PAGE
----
According to Shakespearean lore bad luck visits theater companies that utter the name "Macbeth" when the play is not actually being performed. According to Aurelia Alstonâ a local Shakespeare savantâ "pronouncing the name can conjure up the tormented malevolent spirit of Macbeth himself and he been known to close a show within a week. For this entire season, artistic director Jeffrey Trotter has cautiously referred to MACBETH as "the Scottish Play." Jeffrey's prudence has paid off: like other years, the closing play of the summer for Shakespeare at Stinson may very well be its finest.
Renowned director Kenneth Kellenher has orchestrated this marvelous production. But faint hearts be warned: this play is spooky. It will scare you. If the night air rolling off the Pacific does not give you chills, this play will. We all know to expect grotesque soothsayer witches who speak with Delphic clarity. And we know Banquo's ghost will attend the banquet. But, foreknowledge will not keep the hairs on the back of your neck from rising up like bristles on a boar's back nor keep your spine from shivering. An existential set design by Ron Krempetz worthy of Godot himself, Jungian make-up by Tess Felix-Greene, surreal lighting by Dan "Dali" Scott and spooky sounds generated by Drew Anderson all nightmarishly conspire to scare the pantaloons off even seasoned Shakespeare veterans. To theater purists, it is reassuring to see that George Lucas digital special effects are not required to suspend an audience's sense of disbelief.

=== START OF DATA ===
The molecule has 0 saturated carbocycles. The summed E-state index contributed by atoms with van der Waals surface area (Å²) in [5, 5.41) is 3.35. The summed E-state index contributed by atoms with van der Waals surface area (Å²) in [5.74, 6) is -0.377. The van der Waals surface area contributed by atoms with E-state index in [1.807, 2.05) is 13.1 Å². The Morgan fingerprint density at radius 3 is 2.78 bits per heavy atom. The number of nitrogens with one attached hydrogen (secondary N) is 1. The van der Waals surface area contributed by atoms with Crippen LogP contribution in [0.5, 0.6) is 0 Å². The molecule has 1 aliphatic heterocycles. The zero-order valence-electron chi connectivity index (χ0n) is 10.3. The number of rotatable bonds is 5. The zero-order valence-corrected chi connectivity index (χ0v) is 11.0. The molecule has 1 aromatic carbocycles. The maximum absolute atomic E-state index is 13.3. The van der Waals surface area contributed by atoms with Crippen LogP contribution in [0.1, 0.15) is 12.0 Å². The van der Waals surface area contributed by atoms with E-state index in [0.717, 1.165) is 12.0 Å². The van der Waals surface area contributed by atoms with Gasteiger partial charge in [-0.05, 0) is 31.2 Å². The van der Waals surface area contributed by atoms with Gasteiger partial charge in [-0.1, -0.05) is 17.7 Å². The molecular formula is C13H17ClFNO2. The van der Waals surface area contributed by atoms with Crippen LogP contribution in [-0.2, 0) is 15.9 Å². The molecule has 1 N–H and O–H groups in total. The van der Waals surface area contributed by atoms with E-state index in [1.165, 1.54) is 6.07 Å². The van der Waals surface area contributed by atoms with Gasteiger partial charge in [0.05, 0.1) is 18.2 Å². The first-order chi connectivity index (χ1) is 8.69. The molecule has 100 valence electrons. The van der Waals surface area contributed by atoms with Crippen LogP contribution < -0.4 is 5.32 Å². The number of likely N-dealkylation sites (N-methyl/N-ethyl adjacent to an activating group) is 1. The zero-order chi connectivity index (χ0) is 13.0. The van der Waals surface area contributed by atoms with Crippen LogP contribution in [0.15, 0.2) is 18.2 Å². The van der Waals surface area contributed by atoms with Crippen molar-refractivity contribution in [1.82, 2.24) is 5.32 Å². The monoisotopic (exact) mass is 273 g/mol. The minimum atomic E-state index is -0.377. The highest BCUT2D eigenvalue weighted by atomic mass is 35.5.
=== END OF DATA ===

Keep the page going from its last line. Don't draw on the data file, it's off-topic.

MACBETH has spawned more than its share of clichs: "full of sound and fury," "Out, damned spot," "Out, out brief candle. . ." to mention a few. Good directing and good acting manage to keep these familiar sayings embedded in the text lest they pop out and sound trite or cant. Chiron Alston (Macbeth) does such a fine job on his "Tomorrow and tomorrow and tomorrow" speech that one scarcely realizes he is delivering what is arguably one of the most familiar monologues in all of Shakespeare.
Not that anyone would compare Hillary to Lady Macbeth, but this is an appropriate play for an election year. As Kellenher points out "power, lust, betrayal . . . and revenge" are the engines which drive this play. The theme is as at home inside convention halls and the Washington beltway as it was in the days of Scottish heraldry.
The play runs Saturdays and Sundays until October 15th. The curtain goes up at 6:00 p.m. in September and at 5:30 p.m. in October. Unlike San Francisco plays, you don't pay a bridge toll getting there and parking is free for the first 1700 customers in Stinson Beach Park. "Not âuntil Birnam wood marches to Dusinane" are you likely to get a better deal nor better family friendly Shakespeare. To reserve tickets, call the box office at 415-868-1115.